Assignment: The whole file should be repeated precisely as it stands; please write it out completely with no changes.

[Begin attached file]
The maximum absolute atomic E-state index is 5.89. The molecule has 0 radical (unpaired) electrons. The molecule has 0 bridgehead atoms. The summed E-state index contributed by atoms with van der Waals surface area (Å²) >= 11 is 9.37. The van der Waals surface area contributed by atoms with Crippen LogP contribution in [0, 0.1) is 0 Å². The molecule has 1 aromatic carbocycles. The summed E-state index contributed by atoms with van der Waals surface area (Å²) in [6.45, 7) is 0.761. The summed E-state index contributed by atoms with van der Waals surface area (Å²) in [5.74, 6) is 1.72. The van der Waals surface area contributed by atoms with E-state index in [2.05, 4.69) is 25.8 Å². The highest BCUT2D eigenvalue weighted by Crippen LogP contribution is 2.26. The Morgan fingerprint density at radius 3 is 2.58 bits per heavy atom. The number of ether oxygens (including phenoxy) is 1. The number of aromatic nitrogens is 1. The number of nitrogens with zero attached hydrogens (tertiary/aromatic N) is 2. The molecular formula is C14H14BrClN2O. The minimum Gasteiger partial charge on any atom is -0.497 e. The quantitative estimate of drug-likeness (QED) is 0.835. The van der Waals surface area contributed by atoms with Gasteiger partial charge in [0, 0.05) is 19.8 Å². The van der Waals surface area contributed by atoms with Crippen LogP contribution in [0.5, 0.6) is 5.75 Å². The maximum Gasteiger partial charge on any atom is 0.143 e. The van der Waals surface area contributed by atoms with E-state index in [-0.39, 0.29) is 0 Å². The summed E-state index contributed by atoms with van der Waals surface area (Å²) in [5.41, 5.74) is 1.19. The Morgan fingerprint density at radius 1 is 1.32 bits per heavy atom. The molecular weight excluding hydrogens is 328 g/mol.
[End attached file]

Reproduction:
The maximum absolute atomic E-state index is 5.89. The molecule has 0 radical (unpaired) electrons. The molecule has 0 bridgehead atoms. The summed E-state index contributed by atoms with van der Waals surface area (Å²) >= 11 is 9.37. The van der Waals surface area contributed by atoms with Crippen LogP contribution in [0, 0.1) is 0 Å². The molecule has 1 aromatic carbocycles. The summed E-state index contributed by atoms with van der Waals surface area (Å²) in [6.45, 7) is 0.761. The summed E-state index contributed by atoms with van der Waals surface area (Å²) in [5.74, 6) is 1.72. The van der Waals surface area contributed by atoms with E-state index in [2.05, 4.69) is 25.8 Å². The highest BCUT2D eigenvalue weighted by Crippen LogP contribution is 2.26. The Morgan fingerprint density at radius 3 is 2.58 bits per heavy atom. The number of ether oxygens (including phenoxy) is 1. The number of aromatic nitrogens is 1. The number of nitrogens with zero attached hydrogens (tertiary/aromatic N) is 2. The molecular formula is C14H14BrClN2O. The minimum Gasteiger partial charge on any atom is -0.497 e. The quantitative estimate of drug-likeness (QED) is 0.835. The van der Waals surface area contributed by atoms with Gasteiger partial charge in [0, 0.05) is 19.8 Å². The van der Waals surface area contributed by atoms with Crippen LogP contribution in [0.5, 0.6) is 5.75 Å². The maximum Gasteiger partial charge on any atom is 0.143 e. The van der Waals surface area contributed by atoms with E-state index in [-0.39, 0.29) is 0 Å². The summed E-state index contributed by atoms with van der Waals surface area (Å²) in [5.41, 5.74) is 1.19. The Morgan fingerprint density at radius 1 is 1.32 bits per heavy atom. The molecular weight excluding hydrogens is 328 g/mol.